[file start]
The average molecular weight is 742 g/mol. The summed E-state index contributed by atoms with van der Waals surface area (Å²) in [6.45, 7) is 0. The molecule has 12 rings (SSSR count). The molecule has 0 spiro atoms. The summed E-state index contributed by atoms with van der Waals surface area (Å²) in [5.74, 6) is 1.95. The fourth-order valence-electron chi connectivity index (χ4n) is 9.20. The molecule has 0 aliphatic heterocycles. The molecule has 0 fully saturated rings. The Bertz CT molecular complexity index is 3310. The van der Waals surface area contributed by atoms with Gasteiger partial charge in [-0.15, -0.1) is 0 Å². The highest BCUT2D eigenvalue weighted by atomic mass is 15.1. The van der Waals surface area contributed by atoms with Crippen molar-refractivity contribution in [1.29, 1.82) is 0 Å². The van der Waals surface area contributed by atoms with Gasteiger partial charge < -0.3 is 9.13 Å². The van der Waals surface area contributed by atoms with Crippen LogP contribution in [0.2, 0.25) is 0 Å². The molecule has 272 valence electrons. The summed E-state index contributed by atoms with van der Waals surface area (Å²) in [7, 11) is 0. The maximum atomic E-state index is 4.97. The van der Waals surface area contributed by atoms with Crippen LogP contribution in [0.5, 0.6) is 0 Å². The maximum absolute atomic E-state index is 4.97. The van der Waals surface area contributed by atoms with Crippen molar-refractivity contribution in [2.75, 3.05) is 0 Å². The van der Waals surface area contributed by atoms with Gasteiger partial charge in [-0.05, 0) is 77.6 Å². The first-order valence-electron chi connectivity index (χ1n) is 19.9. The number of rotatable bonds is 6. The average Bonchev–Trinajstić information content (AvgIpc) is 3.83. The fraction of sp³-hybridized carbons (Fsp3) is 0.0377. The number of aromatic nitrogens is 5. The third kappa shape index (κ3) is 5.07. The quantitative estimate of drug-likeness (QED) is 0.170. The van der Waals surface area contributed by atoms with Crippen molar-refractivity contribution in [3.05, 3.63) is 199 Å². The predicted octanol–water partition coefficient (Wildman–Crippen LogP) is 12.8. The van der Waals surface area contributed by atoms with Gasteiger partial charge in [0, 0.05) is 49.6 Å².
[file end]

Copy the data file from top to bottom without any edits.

The average molecular weight is 742 g/mol. The summed E-state index contributed by atoms with van der Waals surface area (Å²) in [6.45, 7) is 0. The molecule has 12 rings (SSSR count). The molecule has 0 spiro atoms. The summed E-state index contributed by atoms with van der Waals surface area (Å²) in [5.74, 6) is 1.95. The fourth-order valence-electron chi connectivity index (χ4n) is 9.20. The molecule has 0 aliphatic heterocycles. The molecule has 0 fully saturated rings. The Bertz CT molecular complexity index is 3310. The van der Waals surface area contributed by atoms with Gasteiger partial charge in [-0.15, -0.1) is 0 Å². The highest BCUT2D eigenvalue weighted by atomic mass is 15.1. The van der Waals surface area contributed by atoms with Crippen molar-refractivity contribution in [1.29, 1.82) is 0 Å². The van der Waals surface area contributed by atoms with Gasteiger partial charge < -0.3 is 9.13 Å². The van der Waals surface area contributed by atoms with Crippen LogP contribution in [0.2, 0.25) is 0 Å². The molecule has 272 valence electrons. The summed E-state index contributed by atoms with van der Waals surface area (Å²) in [7, 11) is 0. The maximum atomic E-state index is 4.97. The van der Waals surface area contributed by atoms with Crippen LogP contribution in [0.5, 0.6) is 0 Å². The maximum absolute atomic E-state index is 4.97. The van der Waals surface area contributed by atoms with Crippen molar-refractivity contribution in [2.75, 3.05) is 0 Å². The van der Waals surface area contributed by atoms with Gasteiger partial charge in [-0.05, 0) is 77.6 Å². The first-order valence-electron chi connectivity index (χ1n) is 19.9. The number of rotatable bonds is 6. The average Bonchev–Trinajstić information content (AvgIpc) is 3.83. The fraction of sp³-hybridized carbons (Fsp3) is 0.0377. The number of aromatic nitrogens is 5. The third kappa shape index (κ3) is 5.07. The quantitative estimate of drug-likeness (QED) is 0.170. The van der Waals surface area contributed by atoms with Crippen molar-refractivity contribution in [3.05, 3.63) is 199 Å². The predicted octanol–water partition coefficient (Wildman–Crippen LogP) is 12.8. The van der Waals surface area contributed by atoms with Gasteiger partial charge in [0, 0.05) is 49.6 Å².